The 1890's song, "I want a girl just like the girl that married dear old Dad" is a tribute to mother that hides a greater Oedipal meaning. Essentially, we can translate the lyric to "I want to marry my mother, or at least a reasonable facsimile."

So, how does the child get through all this to grow into a healthy, happy adult? Basically, for the boy to develop properly, he must not succeed in driving the father out, or in replacing the father. The child will do battle, but he must lose this battle. Mother must remain loyal to father, and father must not give up or give in. Only in his failure to replace the father does the child come to identify with the father and do the growing up that is necessary to successfully look for his own adult relationships. It is when he somehow becomes the "little man" in his mother's life that the stage is set for problems.

The Oedipal conflict is generally discussed in relation to the traditional family. But our purpose here is looking at the father as primary parent. We are the dominant adults in our sons' lives, so why doesn't that attachment develop to us rather than to the mother? Many of you may have been queried by well-meaning relatives, friends, and other busy-bodies about whether we are providing the "right" (read heterosexual, macho, ready-for-war-or-at-least-a-good-bar-brawl sort of regular guy) image for our sons. Well, rest assured that children will find a way to encounter the Oedipal conflict with, or without, our cooperation. Most will not display the striking drama that Ben provided, but they will establish a preference for the opposite-sex parent. They will also come around to identifying with the same-sex parent.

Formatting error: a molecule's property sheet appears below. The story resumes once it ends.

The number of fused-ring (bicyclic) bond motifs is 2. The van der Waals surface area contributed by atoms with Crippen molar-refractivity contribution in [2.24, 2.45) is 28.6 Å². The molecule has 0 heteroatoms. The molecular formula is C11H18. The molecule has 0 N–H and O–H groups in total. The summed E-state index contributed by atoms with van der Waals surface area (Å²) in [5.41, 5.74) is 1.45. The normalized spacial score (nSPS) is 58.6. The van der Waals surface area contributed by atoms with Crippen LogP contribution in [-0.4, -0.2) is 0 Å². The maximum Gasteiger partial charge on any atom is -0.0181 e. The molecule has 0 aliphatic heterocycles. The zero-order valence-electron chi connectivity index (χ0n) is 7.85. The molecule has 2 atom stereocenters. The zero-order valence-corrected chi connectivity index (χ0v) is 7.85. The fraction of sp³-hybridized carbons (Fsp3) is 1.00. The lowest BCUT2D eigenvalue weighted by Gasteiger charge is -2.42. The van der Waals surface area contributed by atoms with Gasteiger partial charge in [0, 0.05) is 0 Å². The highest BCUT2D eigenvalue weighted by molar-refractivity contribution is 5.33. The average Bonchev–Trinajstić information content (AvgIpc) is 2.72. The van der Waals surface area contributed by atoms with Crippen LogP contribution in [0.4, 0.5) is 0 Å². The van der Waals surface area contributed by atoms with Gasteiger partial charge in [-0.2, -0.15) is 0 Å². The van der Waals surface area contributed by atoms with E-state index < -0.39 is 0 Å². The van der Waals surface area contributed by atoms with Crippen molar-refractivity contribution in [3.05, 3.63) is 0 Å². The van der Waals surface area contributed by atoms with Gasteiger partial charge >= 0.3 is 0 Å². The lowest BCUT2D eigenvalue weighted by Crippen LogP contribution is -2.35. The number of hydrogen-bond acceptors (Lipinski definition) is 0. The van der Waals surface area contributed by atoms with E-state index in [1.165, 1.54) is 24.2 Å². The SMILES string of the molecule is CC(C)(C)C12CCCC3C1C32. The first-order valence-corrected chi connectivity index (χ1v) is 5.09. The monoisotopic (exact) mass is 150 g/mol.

A single parent may find that the child substitutes an aunt or uncle, an older sibling, preschool teacher, a parent's date, or even a fictitious character from TV or movies to fill a vacant role in the Oedipal conflict. A son may idealize one of these women, work to be close to her, ask Dad scores of questions about her and about whether she and Dad might get together or get married. At the same time, he might wedge himself between the adults. Essentially, he needs to create some semblance of an Oedipal conflict in order to engage the father, define his own sense of being male in relation to females, and prepare himself for the transition into identifying with the father.